Veneman is out. Kaine is in. The Veep boomlet of the day today is for Virginia's Gov. Tim Kaine (D-VA). Barack Obama is thought to be friends with Kaine and he reinforces the idea of change, but the only concrete quality he brings to the ticket is a better shot at winning Virginia, but that is no small thing, with its 13 electoral votes. He might also help in neighboring North Carolina. If Obama picks Kaine, who will be the first to have a campaign button reading "Yes we Kaine"? But once again, both candidates are interviewing a half dozen or more people. Getting a job interview doesn't mean you get the job. If it does end up being Obama/Kaine vs. McCain/Romney, it would definitely be Team Change vs. Team Experience.
As if Sen. Ted. Stevens (R-AK) didn't have enough problems with a well-funded opponent (Anchorage mayor Mark Begich) and the IRS and FBI chasing him, he has a new problem: a rich primary opponent. Businessman Vic Vickers just bought $410,000 worth of TV and radio ads to skewer Stevens for corruption. While Vickers has no chance of defeating Stevens in the primary, $410,000 is a lot of money in the Alaska media markets and all that attacking will soften Stevens up for Begich in the general election. DSCC chairman Chuck Schumer should send Vickers a thank you note.
House candidates are busy raising money for the Fall campaign. In a historical reversal, 9 of the top 10 best-funded challengers are Democrats, topped by businessman Jim Himes (D) who is trying to knock off the only Republican congressman left in all of New England, Chris Shays in CT-04. The usual pattern is rich Republican businessmen challenging Democratic politicians, but here it is reversed. Himes has a good chance because Connecticut is a very Democratic state and Shays barely survived in 2006 against a poorly funded challenger. CQ Politics has the story.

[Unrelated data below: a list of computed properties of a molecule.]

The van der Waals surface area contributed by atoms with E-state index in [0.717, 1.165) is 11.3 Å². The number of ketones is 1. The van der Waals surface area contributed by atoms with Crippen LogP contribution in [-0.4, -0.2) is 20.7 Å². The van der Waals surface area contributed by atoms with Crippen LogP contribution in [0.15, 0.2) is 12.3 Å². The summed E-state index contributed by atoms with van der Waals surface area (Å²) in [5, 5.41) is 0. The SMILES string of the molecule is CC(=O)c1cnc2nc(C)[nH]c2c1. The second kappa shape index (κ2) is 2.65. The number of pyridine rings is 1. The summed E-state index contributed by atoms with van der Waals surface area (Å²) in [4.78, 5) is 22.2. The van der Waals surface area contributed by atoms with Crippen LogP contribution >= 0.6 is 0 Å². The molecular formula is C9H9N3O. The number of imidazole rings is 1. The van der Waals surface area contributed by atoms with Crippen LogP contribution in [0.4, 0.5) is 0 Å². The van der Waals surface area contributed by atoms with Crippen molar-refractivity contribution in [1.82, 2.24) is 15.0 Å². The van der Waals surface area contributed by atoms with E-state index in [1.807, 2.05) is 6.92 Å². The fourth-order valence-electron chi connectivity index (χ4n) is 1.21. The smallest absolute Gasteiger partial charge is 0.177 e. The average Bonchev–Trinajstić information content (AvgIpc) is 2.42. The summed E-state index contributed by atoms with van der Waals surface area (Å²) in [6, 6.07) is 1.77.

Politicians love kissing babies. But delivering babies? And for free? Buying votes is illegal whether you offer cash or services that are normally paid for. But this hasn't stopped Sen. Tom Coburn (R-OK), an obstetrician who has a relationship with the Muskogee Regional Medical Center (a private clinic) from doing so in his spare time, when he isn't tying the Senate in knots with his many holds (which prevent many routine bills from being passed). The Senate is threatening to censure Coburn over the freebie babies. Coburn responded that Sen. Patrick Leahy (D-VT) made a cameo appearance in "The Dark Knight." Leahy received $2000 for his role but immediately donated all the money to a children's library in Vermont.
Rasmussen, like all the other pollsters, conducts many kinds of polls other than political ones. Here's a poll on what Americans think of the Olympics. 34% of Americans think the U.S. will win the most gold medals; 21% don't think so; 45% are undecided. Rasmussen asked many other Olympic Questions as well.
No state polls today. We're in the summer doldrums.
-- The Votemaster